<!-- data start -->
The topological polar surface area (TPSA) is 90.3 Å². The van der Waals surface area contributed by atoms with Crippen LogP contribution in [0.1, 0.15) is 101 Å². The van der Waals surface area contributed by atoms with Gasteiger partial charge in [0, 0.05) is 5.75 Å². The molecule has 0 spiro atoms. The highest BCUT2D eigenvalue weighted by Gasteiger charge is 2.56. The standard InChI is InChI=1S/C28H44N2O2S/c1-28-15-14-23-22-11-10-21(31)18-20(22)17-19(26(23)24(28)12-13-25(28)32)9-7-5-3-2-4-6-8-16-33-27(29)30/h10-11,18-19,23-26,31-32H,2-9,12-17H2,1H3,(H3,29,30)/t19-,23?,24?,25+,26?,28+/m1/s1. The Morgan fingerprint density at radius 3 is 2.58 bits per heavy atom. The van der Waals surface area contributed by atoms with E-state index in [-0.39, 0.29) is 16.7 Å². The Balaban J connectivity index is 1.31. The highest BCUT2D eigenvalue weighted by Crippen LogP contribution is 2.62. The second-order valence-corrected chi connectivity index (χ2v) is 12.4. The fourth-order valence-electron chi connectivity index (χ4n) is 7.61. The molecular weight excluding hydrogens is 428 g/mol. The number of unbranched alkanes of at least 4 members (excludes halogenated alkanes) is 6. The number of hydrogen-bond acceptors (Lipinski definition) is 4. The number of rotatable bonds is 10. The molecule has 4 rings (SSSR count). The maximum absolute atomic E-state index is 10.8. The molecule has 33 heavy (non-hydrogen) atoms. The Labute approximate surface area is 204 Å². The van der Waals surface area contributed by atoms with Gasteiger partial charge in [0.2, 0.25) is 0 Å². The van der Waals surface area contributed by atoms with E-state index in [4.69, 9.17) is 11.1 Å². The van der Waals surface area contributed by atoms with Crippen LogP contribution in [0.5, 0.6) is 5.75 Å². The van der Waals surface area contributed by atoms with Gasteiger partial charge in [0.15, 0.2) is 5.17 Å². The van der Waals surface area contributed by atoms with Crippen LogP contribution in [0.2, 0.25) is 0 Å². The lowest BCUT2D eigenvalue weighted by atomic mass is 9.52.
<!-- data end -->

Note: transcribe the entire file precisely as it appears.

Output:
The topological polar surface area (TPSA) is 90.3 Å². The van der Waals surface area contributed by atoms with Crippen LogP contribution in [0.1, 0.15) is 101 Å². The van der Waals surface area contributed by atoms with Gasteiger partial charge in [0, 0.05) is 5.75 Å². The molecule has 0 spiro atoms. The highest BCUT2D eigenvalue weighted by Gasteiger charge is 2.56. The standard InChI is InChI=1S/C28H44N2O2S/c1-28-15-14-23-22-11-10-21(31)18-20(22)17-19(26(23)24(28)12-13-25(28)32)9-7-5-3-2-4-6-8-16-33-27(29)30/h10-11,18-19,23-26,31-32H,2-9,12-17H2,1H3,(H3,29,30)/t19-,23?,24?,25+,26?,28+/m1/s1. The Morgan fingerprint density at radius 3 is 2.58 bits per heavy atom. The van der Waals surface area contributed by atoms with E-state index in [-0.39, 0.29) is 16.7 Å². The Balaban J connectivity index is 1.31. The highest BCUT2D eigenvalue weighted by Crippen LogP contribution is 2.62. The second-order valence-corrected chi connectivity index (χ2v) is 12.4. The fourth-order valence-electron chi connectivity index (χ4n) is 7.61. The molecular weight excluding hydrogens is 428 g/mol. The number of unbranched alkanes of at least 4 members (excludes halogenated alkanes) is 6. The number of hydrogen-bond acceptors (Lipinski definition) is 4. The number of rotatable bonds is 10. The molecule has 4 rings (SSSR count). The maximum absolute atomic E-state index is 10.8. The molecule has 33 heavy (non-hydrogen) atoms. The Labute approximate surface area is 204 Å². The van der Waals surface area contributed by atoms with Gasteiger partial charge in [0.2, 0.25) is 0 Å². The van der Waals surface area contributed by atoms with E-state index in [4.69, 9.17) is 11.1 Å². The van der Waals surface area contributed by atoms with Crippen LogP contribution in [0.5, 0.6) is 5.75 Å². The van der Waals surface area contributed by atoms with Gasteiger partial charge in [0.15, 0.2) is 5.17 Å². The van der Waals surface area contributed by atoms with Crippen LogP contribution in [0.2, 0.25) is 0 Å². The lowest BCUT2D eigenvalue weighted by atomic mass is 9.52.